Employment decisions that arise from actual internal reorganizations by the church will likely be viewed as ecclesiastical.  Employment positions redesigned by changes in duties and compensation will likewise most likely be viewed as ecclesiastical decisions.  Documentation of the decisions by minutes of meetings conducted consistently with the church governing documents that approve or implement either will likely be respected by a Court.


Local churches governed by the congregation, even if they are also a member of a denomination, are generally either associations or corporations.  If they are associations, the only governance question is whether there was a vote of the eligible voting members and the result.  Neutral Principles generally allow courts to referee those elections.  Also, incorporated churches typically have bylaws or statutory corporate governance rules to follow.  Neutral Principles generally allow courts to referee those elections.  Once the eligible voting membership casts ballots and a decision is reached, the courts typically fell comfortable enforcing those decision.

In Pule v Macomber, Slip Op. (D. Ha., 2018), the church split spilled into the street and at least one side allegedly enlisted the local police department.  The Plaintiffs alleged they were locked out and threatened with charges of trespassing.  The Plaintiffs allegedly tried to amend the bylaws to extend their two year terms as officers of the church until the litigation was concluded.  A court could probably decide the validity of the amendment under Neutral Principles.  The Plaintiffs alleged that the private citizen defendants conspired with the non-party local police to violate their civil rights.  The claims survived a Motion to Dismiss and the conspiracy claim, even though the police and police agency were not named defendants, was sufficient for federal question jurisdiction in federal court.  How the case may ultimately conclude may still be years in the future.

Generally, if a court will decide which side was elected to office, which can be a messy business as has been seen in other cases reported herein, the prevailing faction’s decisions are implicitly validated.  That decision will turn on the language of the bylaws, the documentation of elections compliant with the bylaws, and the documentation of congregational voting.  One of the decisions generally validated is the hiring or termination of clergy.  Clergy employment decisions are typically out of reach as required by the Ministerial Exception Doctrine.  But, once the officers have been confirmed in office and identity, the employment issue is usually rendered moot.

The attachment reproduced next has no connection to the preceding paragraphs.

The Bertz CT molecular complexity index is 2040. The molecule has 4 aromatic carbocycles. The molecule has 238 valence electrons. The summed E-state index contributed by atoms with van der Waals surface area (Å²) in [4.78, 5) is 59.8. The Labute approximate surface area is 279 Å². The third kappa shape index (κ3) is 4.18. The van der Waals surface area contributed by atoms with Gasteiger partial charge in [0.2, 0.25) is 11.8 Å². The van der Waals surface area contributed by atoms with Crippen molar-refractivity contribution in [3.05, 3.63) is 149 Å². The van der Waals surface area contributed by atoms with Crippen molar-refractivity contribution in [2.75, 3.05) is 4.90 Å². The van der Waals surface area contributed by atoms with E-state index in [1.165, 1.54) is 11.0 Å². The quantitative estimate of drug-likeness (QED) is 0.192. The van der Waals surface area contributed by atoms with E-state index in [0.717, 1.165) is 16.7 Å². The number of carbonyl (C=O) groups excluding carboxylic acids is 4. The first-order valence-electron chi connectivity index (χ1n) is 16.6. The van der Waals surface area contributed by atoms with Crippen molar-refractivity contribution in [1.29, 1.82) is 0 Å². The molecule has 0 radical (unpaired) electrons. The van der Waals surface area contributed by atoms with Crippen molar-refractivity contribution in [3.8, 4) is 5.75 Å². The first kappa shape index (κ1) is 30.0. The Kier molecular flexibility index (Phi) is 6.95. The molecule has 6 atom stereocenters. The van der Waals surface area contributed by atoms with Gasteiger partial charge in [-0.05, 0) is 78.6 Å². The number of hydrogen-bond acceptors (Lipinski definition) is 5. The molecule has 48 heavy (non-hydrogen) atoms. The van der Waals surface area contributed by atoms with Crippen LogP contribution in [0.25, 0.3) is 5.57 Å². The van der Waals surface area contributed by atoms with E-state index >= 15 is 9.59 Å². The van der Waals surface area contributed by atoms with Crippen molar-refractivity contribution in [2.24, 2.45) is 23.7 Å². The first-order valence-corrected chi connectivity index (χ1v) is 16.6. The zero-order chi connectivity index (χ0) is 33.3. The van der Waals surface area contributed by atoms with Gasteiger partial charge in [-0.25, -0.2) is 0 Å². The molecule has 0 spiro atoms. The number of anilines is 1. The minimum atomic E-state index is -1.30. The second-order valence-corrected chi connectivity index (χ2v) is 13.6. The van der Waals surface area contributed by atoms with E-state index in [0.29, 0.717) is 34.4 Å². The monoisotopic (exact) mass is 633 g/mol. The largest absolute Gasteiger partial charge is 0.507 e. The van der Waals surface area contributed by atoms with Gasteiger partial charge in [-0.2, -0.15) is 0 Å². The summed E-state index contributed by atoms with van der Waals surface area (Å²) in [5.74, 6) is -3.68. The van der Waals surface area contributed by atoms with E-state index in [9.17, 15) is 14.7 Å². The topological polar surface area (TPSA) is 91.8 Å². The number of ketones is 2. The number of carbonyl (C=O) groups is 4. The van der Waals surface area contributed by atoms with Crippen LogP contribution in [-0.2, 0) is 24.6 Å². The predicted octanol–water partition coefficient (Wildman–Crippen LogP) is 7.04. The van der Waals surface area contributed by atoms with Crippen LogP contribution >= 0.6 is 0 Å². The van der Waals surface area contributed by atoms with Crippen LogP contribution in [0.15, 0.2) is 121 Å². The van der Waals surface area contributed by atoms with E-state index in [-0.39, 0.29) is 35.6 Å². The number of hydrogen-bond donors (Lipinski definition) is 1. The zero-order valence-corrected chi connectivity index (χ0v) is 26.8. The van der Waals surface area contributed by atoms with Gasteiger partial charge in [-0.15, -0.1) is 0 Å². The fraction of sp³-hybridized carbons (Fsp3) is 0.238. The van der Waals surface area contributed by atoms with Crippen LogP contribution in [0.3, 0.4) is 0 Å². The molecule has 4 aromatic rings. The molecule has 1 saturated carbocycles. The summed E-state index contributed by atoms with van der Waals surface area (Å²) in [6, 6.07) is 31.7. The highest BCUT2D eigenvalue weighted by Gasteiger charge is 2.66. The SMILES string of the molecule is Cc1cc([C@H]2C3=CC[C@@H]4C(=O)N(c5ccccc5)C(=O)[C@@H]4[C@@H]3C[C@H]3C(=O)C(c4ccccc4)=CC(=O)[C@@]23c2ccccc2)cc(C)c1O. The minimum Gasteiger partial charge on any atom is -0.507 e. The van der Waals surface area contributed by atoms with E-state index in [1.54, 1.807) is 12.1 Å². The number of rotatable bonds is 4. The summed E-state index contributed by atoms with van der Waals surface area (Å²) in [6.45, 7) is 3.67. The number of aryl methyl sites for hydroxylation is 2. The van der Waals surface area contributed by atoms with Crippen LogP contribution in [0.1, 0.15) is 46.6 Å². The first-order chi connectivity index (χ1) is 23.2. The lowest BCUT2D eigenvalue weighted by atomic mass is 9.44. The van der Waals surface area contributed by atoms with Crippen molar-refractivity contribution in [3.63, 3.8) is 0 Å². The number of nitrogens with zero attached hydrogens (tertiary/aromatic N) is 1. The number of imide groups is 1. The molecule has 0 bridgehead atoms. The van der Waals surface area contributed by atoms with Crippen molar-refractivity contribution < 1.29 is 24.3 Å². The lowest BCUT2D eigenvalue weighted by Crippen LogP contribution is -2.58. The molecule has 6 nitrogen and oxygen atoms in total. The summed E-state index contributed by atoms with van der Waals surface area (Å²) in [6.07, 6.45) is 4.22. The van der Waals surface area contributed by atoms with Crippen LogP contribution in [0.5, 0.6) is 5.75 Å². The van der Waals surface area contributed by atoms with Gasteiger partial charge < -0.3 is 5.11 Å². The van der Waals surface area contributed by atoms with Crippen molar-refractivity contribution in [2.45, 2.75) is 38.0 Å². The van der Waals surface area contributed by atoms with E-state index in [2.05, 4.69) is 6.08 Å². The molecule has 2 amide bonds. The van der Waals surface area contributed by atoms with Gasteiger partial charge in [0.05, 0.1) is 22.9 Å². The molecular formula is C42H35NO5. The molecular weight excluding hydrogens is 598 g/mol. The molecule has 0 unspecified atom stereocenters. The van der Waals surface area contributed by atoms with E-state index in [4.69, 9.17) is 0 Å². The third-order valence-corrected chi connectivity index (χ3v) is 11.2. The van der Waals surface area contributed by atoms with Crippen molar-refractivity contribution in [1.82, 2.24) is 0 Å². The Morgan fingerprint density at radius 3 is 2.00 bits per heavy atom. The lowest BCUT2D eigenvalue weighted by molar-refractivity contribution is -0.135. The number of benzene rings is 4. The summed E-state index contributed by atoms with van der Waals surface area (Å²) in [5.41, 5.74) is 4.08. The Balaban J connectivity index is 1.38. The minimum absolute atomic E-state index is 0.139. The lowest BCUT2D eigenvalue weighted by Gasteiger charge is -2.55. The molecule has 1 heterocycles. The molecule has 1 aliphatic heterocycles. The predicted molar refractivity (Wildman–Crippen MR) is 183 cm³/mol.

The New Year commenced with a step along the path of the development of the law known as the Ecclesiastical Abstention Doctrine.  Indeed, this development may be an outlier or even a step too far.  Because the development is in an unpublished court opinion, it may be cited only for persuasive effect and is not precedential (aka stare decisis).  Nevertheless, the opinion is from a United States Court of Appeals and those are always significant, especially in the federal district courts that report to that circuit.

In Myhre v Seventh Day Adventist, Slip Op. (11th Cir. 2018), a retired clergyman (assumed so because he was “defrocked”) retired in 2009 and began collecting retirement benefits.  In 2013, an unspecified “theological disagreement” arose.  The opportunity for a retiree to initiate a “theological disagreement” would seem non-existent but to a denominational insider this might seem quite normal.  In addition to being “defrocked” the Plaintiff was excommunicated.  In 2013 the denomination cut off the Plaintiff’s retirement benefits.  The retirement plan document stated eligibility continued only so long as the beneficiary remained a “member of good standing.”  The Plaintiff was no longer such a member after excommunication.  The 11th Circuit affirmed the trial court’s decision that the trial court lacked jurisdiction to hear the breach of contract claim because the case would require an inquiry into the meaning of “member of good standing” and the underlying evidence on that subject.  Such an inquiry, the trial court reasoned, would be blocked by the Ecclesiastical Abstention Doctrine.  The 11th Circuit characterized the dispute as “disciplinary procedure” not appropriate for judicial review.

The argument did not seem to be whether the membership clause was a condition to starting benefits.  There did not seem to be a dispute about whether the membership clause requirement was by its own language perpetually applicable after initial eligibility had been determined.  It would seem that a court could under the Neutral Principles Doctrine determine if the membership clause was an ongoing condition precedent to continuing to receive benefits.  If it was (and it may have been but the opinion was a bit terse), application of the Ecclesiastical Abstention Doctrine would make sense.


Typically, denominational authorities include in their denominational control documents, or even in the titles of the local churches, reversion provisions that prevent local churches from going rogue or otherwise fleeing with the real property.  These provisions are generally intended to protect the generations of members that contributed to the equity owned by the local church by preventing the current generation of members, or some vocal part, from “strip mining” the local church real estate asset.  Sometimes these provisions provide leverage to the denomination to enforce unpopular ecclesiastical positions.  Rightly or wrongly, the reversion provisions are enforced by secular courts and courts will rarely if ever look to the underlying dispute to deny enforcement.